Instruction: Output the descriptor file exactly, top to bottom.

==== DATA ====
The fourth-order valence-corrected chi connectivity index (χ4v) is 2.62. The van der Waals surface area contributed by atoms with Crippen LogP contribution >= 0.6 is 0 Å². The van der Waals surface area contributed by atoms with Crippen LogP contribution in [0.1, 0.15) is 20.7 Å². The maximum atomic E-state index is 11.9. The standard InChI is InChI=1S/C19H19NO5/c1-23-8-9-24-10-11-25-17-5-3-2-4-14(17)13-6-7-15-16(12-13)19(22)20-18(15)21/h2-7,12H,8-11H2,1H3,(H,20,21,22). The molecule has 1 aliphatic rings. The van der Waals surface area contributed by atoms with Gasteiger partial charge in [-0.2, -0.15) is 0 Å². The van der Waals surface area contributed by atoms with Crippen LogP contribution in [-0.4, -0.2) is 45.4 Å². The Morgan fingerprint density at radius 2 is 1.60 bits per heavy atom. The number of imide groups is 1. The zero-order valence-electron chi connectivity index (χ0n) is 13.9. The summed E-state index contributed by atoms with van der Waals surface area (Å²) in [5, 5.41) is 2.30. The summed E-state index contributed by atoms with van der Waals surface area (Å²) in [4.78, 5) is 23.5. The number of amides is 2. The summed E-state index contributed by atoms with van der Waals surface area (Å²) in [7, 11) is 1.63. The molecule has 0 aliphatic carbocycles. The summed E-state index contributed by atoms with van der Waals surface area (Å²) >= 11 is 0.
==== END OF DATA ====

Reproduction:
The fourth-order valence-corrected chi connectivity index (χ4v) is 2.62. The van der Waals surface area contributed by atoms with Crippen LogP contribution >= 0.6 is 0 Å². The van der Waals surface area contributed by atoms with Crippen LogP contribution in [0.1, 0.15) is 20.7 Å². The maximum atomic E-state index is 11.9. The standard InChI is InChI=1S/C19H19NO5/c1-23-8-9-24-10-11-25-17-5-3-2-4-14(17)13-6-7-15-16(12-13)19(22)20-18(15)21/h2-7,12H,8-11H2,1H3,(H,20,21,22). The molecule has 1 aliphatic rings. The van der Waals surface area contributed by atoms with Gasteiger partial charge in [-0.2, -0.15) is 0 Å². The van der Waals surface area contributed by atoms with Crippen LogP contribution in [-0.4, -0.2) is 45.4 Å². The Morgan fingerprint density at radius 2 is 1.60 bits per heavy atom. The number of imide groups is 1. The zero-order valence-electron chi connectivity index (χ0n) is 13.9. The summed E-state index contributed by atoms with van der Waals surface area (Å²) in [5, 5.41) is 2.30. The summed E-state index contributed by atoms with van der Waals surface area (Å²) in [4.78, 5) is 23.5. The number of amides is 2. The summed E-state index contributed by atoms with van der Waals surface area (Å²) in [7, 11) is 1.63. The molecule has 0 aliphatic carbocycles. The summed E-state index contributed by atoms with van der Waals surface area (Å²) >= 11 is 0.